From the Guardian, by Sarah Boseley.

There appears to be real excitement at the International Aids Society conference in Rome (sadly I’m not there in person, but that is the feedback). There is still no vaccine on the horizon – once the biggest hope – but the news from recent studies that taking antiretroviral drugs protects people without HIV from infection (see the story here) and reduces the risk of people with HIV passing it to their partners (here) has changed the landscape. Suddenly we are in a world where Aids is more preventable than ever before – and both prevention and treatment come pill-shaped.

So there is no shortage of important people calling for more funds and more action to roll out drugs to the nine million people in developing countries estimated to need them right now. Michel Sidibé, executive director of UNAIDS, said it was an affront to humanity that there were gaps in coverage.

“We have to remember that history will judge us not by our scientific breakthroughs, but how we apply them,” he said.

There are practical difficulties in the way of getting the drugs to all who need them, but beyond the rhetoric and the big picture, there are organisations which are trying to find better ways forward. The Drugs for Neglected Diseases Initiative, for instance, which has been doing excellent work on a select group of conditions – human African trypanosomiasis, leishmaniasis, Chagas disease and malaria – has decided to take on the needs of children with HIV. Paediatric formulations of antiretrovirals are inadequate. Children are not small adults. They don’t just need a few less tablets – they need drugs that can be given in doses suitable for their weight and may need syrups rather than pills. This is Dr Bernard Pécoul, executive director of DNDi:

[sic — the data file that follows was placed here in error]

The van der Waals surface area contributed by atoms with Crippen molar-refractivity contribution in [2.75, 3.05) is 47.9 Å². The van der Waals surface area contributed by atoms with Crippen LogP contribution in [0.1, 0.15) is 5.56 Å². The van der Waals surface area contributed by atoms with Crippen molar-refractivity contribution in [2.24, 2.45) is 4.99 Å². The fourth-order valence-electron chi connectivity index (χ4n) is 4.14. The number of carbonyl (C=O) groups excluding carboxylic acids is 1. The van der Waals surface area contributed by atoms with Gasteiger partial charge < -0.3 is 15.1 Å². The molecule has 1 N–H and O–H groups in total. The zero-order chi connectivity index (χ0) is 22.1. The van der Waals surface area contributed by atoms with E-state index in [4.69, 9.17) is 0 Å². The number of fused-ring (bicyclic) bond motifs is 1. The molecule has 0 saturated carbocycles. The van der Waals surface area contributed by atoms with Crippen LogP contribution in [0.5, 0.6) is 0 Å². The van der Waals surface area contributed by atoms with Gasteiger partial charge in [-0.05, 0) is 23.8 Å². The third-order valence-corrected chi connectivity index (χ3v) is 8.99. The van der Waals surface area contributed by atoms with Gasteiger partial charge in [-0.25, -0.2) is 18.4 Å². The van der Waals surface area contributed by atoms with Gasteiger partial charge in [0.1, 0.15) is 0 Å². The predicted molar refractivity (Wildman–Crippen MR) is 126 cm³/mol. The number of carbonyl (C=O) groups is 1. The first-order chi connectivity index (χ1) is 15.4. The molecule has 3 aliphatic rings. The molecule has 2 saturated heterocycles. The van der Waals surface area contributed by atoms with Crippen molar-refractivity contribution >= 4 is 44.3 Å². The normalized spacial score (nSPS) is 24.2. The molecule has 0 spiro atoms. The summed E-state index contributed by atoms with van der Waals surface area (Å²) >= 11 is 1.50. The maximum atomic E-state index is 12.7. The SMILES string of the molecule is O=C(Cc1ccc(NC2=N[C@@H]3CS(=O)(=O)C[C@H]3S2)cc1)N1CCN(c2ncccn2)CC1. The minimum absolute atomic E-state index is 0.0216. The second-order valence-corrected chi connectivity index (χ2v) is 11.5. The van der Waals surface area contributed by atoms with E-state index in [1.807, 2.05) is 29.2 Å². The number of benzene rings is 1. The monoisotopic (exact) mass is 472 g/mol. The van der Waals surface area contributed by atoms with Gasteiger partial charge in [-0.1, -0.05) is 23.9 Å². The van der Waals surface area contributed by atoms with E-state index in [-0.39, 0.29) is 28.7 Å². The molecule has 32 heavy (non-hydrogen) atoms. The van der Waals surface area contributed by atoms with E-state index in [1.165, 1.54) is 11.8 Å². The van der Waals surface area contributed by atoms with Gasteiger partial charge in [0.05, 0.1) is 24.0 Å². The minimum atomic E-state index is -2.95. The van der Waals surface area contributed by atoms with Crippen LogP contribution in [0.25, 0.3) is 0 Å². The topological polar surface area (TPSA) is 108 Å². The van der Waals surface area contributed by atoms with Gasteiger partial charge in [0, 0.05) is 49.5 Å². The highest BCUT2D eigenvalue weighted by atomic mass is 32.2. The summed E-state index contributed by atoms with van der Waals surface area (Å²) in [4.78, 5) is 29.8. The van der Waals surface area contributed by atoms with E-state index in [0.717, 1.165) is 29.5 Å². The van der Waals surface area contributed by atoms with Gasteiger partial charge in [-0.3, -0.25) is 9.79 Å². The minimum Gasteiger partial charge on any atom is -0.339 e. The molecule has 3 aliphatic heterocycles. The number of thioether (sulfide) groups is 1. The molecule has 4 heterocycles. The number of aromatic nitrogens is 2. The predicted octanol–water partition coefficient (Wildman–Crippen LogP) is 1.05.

“There are millions of children with HIV/AIDS in low- and middle-income countries, but their needs are absent from the HIV research and development agenda, and this is largely because they are poor and voiceless and do not represent a lucrative market. Working with partners, we hope to help fill this terrible gap and offer improved treatment options for children with HIV/AIDS.”

Read the rest here.

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